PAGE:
After reading this post and this post about vendors at NECC, I thought I would offer my perspective to the mix.
I was a first-timer at NECC this year. When you add up plane flight, hotel room, conference fees, food and other costs, especially in an expensive city like DC, an experience like NECC is a pricey proposition for a private school teacher like me. In other words, I might have spent another NECC reading tweets and blog posts instead of writing them, if not for a lucky break.
You're thinking I won the lottery, right?
I was at NECC this year because of my relationship with a vendor.
This vendor-teacher relationship has been building for a few years now. It was something that happened naturally, yet, in my experience, was anything but common. I understand now that this is just how Tech4Learning operates. Yes, they are a commercial organization. They exist to make money, and I sincerely hope they make boatloads of it.
I don't think any of us begrudge anyone else for making a living. I think the tension, if any exists, between vendors and teachers is that teachers, by the nature of what we do, are usually not business-minded. We are often not in the position to decide where money is spent, and many of us regularly spend our own money on supplies for work. There are stereotypes and bad experiences to contend with- the sleazy salesperson, the hideous customer non-service with companies who sell a product, then run and hide. It can get in the way of our pure-minded notions of education. But, let's face it-everything costs. Educating kids well costs money. Putting on a conference like NECC costs money. And I've never yet attended a conference where anyone was forced to enter the exhibit hall.
An important post. You clearly distinguish between vendors who truly want to make a difference and provide meaningful products and those just interested in a sale.
Kinda reminds of the divide we currently see in education between those really wanting to make a difference, recognizing there has to be a different/better way and those who just want to collect a check.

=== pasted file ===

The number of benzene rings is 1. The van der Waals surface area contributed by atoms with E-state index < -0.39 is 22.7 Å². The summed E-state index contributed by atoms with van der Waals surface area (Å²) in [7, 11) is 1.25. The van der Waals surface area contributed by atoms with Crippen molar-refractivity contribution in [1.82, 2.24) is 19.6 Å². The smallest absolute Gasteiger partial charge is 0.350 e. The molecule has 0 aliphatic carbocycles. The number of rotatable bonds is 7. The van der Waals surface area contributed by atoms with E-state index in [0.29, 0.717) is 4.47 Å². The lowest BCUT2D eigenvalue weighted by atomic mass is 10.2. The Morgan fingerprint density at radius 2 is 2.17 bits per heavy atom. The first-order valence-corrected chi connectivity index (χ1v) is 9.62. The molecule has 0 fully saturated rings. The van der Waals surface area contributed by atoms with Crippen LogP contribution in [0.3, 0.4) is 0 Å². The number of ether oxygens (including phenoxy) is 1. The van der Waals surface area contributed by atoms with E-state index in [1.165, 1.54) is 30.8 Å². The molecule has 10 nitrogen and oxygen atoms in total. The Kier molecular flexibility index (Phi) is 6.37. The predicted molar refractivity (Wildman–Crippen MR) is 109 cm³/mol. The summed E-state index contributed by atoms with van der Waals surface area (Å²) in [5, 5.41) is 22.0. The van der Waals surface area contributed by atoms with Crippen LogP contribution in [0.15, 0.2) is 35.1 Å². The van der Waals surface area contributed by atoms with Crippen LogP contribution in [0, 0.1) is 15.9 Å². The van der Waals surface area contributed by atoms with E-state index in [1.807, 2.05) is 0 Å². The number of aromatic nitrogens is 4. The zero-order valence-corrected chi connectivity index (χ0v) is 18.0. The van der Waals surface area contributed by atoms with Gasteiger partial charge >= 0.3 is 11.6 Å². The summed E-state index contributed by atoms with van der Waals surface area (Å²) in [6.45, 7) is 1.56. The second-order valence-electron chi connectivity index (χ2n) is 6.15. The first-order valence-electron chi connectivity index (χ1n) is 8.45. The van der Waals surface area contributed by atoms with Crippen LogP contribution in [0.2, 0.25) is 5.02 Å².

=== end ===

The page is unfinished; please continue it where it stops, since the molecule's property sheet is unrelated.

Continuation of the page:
I completely agree.
It has been a transformative experience for me being involved with a company like Tech4Learning. First of all, they make great software. They seek student and teacher feedback as they develop their products, and it shows. If that's not enough, check out their website to see the free resources they provide including a lesson library, a ning for teachers to share projects and the high-quality, non-software-specific Creative Educator magazine.
I considered it an honor to be able to represent Tech4Learning at NECC and to have the opportunity to share some of my students' work in their booth. I found myself hanging around to watch the presentations of fellow teachers. I certainly didn't have to spend my time in the Tech4Learning booth with so much to see and do and experience at NECC. I was drawn there, quite simply, by the quality of the presentations. After each presentation attendees were given a full-version CD of Tech4Learning software. No hard sell.
I'm about to wrap up, but I'd like to share a story. This, to me, says all there is to say in answer to the question of whether companies can care about anything other than profits.
I teach at a Jewish school with a dual-language curriculum in English and Hebrew. We have trouble finding software for the macs that supports Hebrew. When I first purchased Pixie, we used it to make Rosh Hashanah (Jewish New Year) cards for some students in Israel. Through her own network (which at the time did not include me) Melinda Kolk, Director of Professional Development at Tech4Learning got a look at those cards. Can you imagine my surprise and gratitude when I received an email from her asking if it would be helpful if they added the Hebrew alphabet to the Pixie sticker library?
Small private schools do not wield the big-dollar contracts of large public districts. I'm sure it would be easier and more profitable to ignore us. Unless, of course, you really care.